Jason Quinn: Getting The Right Gear

When it comes to gaining fishing knowledge, many anglers look to discover new lures or techniques.

Jason Quinn

With all the different choices in baitcast reels available today, it's easy to overlook the importance of gear ratio and how it can impact a day's fishing excursion. In fact, many anglers think that the only thing a reel does is get the bait down to the strike zone and bring it back to the boat.

Elite Series pro Jason Quinn begs to differ. After a full day of winding a deep-diving crankbait, the right retrieve ratio can make the difference between being exhausted and still having some energy to burn.

"If I'm fishing a deep crankbait, I like to use a 5:1 ratio reel," he says. "With a lower gear ratio, the diving lip on the bait is going to be doing all the work, and it'll get down to its maximum depth."

Besides slowing the retrieve, Quinn explains that the lower gear ratio allows him to prevent fatigue — a factor he has to consider given his 8-to-5 job involves winding a reel handle.

"If you use a fast, 7:1 reel, you're just going to wear yourself out," he explains. "A 5:1 ratio is perfect for deep running baits," he adds, "but not necessarily for shallow-running baits."

In a shallower scenario, where he's fishing around visible cover, Quinn points out that a 6:3:1 ratio is the preferred selection.

"I'm not really worried about depth in this situation," he says. "Plus, when you're fishing shallower, bass will have a tendency to push the bait a little bit when they hit it. That little bit of extra gearing helps me pick up slack line more quickly."

For flipping shallow cover, Quinn reveals that manufacturers have yet to design a reel with a high enough gear ratio to suit him.

"I'd use a 10:1 ratio if they made one for flipping," he says. "When you're flipping, you often don't even realize you've gotten a bite until the line has move 5 feet. You want a reel that's going to pick up as much line as possible in that situation."

The same can be said when throwing topwaters.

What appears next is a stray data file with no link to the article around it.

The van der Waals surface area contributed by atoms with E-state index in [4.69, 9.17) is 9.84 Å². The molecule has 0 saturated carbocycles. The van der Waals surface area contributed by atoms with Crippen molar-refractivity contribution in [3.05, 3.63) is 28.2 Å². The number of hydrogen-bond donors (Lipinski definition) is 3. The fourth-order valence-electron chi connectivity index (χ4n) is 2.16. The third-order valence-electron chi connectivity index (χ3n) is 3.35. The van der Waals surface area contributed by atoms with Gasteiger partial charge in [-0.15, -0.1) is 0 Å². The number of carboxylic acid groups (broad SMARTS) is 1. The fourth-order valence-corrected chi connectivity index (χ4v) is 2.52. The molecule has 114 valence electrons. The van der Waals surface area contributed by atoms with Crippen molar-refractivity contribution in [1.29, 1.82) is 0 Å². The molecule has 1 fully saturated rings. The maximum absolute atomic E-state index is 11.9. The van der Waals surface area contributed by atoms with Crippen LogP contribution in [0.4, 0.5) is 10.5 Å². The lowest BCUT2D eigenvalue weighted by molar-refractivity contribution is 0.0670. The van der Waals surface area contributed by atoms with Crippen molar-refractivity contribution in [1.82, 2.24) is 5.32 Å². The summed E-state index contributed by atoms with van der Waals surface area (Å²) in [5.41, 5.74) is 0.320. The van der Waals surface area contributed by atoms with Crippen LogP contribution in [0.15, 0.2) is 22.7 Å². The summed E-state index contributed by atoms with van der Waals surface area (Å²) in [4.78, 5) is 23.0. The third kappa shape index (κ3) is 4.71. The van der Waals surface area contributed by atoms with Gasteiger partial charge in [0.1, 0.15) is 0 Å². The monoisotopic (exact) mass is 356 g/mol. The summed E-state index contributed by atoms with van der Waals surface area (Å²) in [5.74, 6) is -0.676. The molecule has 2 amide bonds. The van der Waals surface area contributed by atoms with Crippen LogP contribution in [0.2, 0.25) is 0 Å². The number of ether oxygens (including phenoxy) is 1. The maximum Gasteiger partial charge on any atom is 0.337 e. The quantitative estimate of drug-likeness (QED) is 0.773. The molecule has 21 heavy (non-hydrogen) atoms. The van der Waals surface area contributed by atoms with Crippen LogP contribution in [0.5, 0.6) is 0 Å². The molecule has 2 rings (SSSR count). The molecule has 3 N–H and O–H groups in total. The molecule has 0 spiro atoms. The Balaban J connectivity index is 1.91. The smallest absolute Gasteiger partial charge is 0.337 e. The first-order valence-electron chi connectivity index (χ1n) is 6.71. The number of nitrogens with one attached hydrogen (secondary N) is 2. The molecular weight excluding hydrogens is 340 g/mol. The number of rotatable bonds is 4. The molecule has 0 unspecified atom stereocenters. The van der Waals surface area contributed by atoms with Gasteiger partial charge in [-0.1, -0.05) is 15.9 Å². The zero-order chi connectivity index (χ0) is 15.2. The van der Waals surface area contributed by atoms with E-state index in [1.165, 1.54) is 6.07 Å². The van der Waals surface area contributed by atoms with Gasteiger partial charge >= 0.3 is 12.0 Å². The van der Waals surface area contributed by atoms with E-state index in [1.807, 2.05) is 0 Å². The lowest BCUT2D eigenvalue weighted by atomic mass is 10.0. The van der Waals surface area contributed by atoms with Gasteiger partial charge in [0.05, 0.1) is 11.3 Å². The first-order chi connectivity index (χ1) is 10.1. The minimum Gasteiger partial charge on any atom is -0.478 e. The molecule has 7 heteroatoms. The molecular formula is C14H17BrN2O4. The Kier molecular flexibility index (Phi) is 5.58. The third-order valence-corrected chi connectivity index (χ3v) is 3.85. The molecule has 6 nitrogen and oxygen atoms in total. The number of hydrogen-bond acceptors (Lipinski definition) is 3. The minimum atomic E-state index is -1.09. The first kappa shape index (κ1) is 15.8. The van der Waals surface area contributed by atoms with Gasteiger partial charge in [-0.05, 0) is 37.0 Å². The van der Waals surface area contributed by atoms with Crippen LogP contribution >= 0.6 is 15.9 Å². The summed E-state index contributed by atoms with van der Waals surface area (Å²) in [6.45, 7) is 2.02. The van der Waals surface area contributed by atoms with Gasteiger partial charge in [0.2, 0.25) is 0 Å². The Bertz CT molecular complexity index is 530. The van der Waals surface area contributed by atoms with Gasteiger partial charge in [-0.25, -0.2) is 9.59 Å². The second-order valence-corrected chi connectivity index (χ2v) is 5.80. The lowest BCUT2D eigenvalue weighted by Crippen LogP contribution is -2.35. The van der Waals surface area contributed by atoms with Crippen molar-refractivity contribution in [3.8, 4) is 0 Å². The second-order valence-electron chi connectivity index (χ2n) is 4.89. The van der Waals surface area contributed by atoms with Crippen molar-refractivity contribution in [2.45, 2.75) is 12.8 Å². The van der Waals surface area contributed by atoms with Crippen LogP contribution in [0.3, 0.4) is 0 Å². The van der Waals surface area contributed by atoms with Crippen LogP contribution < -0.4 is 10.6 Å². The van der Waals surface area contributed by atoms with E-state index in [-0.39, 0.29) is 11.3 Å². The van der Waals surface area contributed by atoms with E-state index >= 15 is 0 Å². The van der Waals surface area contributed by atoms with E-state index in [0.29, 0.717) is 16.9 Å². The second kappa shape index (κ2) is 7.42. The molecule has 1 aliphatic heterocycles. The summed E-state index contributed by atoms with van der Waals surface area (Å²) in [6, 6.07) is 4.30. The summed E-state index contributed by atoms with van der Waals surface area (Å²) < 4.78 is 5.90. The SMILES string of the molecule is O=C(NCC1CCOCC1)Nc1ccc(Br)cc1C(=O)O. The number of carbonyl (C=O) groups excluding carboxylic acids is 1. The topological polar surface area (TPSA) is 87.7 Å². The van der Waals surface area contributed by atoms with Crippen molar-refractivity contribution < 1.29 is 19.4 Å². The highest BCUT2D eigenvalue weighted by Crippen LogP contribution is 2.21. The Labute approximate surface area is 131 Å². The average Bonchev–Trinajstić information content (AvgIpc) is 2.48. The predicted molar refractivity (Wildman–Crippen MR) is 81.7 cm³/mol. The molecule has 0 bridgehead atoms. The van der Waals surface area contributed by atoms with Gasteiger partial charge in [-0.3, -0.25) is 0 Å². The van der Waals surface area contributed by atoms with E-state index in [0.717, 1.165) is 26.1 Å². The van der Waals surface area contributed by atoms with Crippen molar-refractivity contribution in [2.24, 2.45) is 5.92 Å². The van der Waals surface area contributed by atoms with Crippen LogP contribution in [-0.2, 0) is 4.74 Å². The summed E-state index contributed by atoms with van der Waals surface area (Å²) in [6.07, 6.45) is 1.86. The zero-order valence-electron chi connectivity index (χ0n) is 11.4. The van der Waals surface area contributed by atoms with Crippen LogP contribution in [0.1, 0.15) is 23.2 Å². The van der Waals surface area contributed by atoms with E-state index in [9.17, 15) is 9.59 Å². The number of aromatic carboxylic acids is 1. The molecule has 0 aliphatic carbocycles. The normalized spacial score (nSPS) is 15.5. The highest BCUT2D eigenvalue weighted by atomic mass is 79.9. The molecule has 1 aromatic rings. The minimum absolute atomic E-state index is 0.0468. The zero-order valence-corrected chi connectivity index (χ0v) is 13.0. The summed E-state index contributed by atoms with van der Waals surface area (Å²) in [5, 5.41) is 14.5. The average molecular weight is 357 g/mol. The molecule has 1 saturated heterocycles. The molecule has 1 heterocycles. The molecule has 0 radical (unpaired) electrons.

"A 7:1 ratio reel will get the deal done when you're throwing topwater baits because you can move a ton of line really, really quickly," Quinn says. "If you're using a lower gear ratio, chances are pretty good that you'll miss a lot more fish."

While Quinn is fixed on a specific gear ratio for deep cranking, flipping and topwater applications, the right ratio for jerkbait fishing is somewhat puzzling to the South Carolina pro.

"I still haven't figured out why it is, but a higher gear ratio should be better, but it's not. You'd think you'd be able to pick up more slack and stay in better contact with the bait," he says. "But I know I get more bites using a 5:1 ratio reel when I'm throwing a jerkbait and it just doesn't make any sense. The best that I can figure is that it's allowing the bait to sit in the strike zone a little longer."

For the weekend angler who isn't likely to have a rod locker full of different reels to choose from, Quinn suggests a smaller array of reels.

"I limit my gear selection to how I plan on fishing, or how I fish the most," he says. "A 6:3:1 reel is pretty much the workhorse for me. You can always slow it down a little if you're throwing a deep-diving crankbait, or speed it up if you're burning a spinnerbait or throwing topwaters. It's just a good all around reel that works in most any situation."


(Provided by Z3 Media)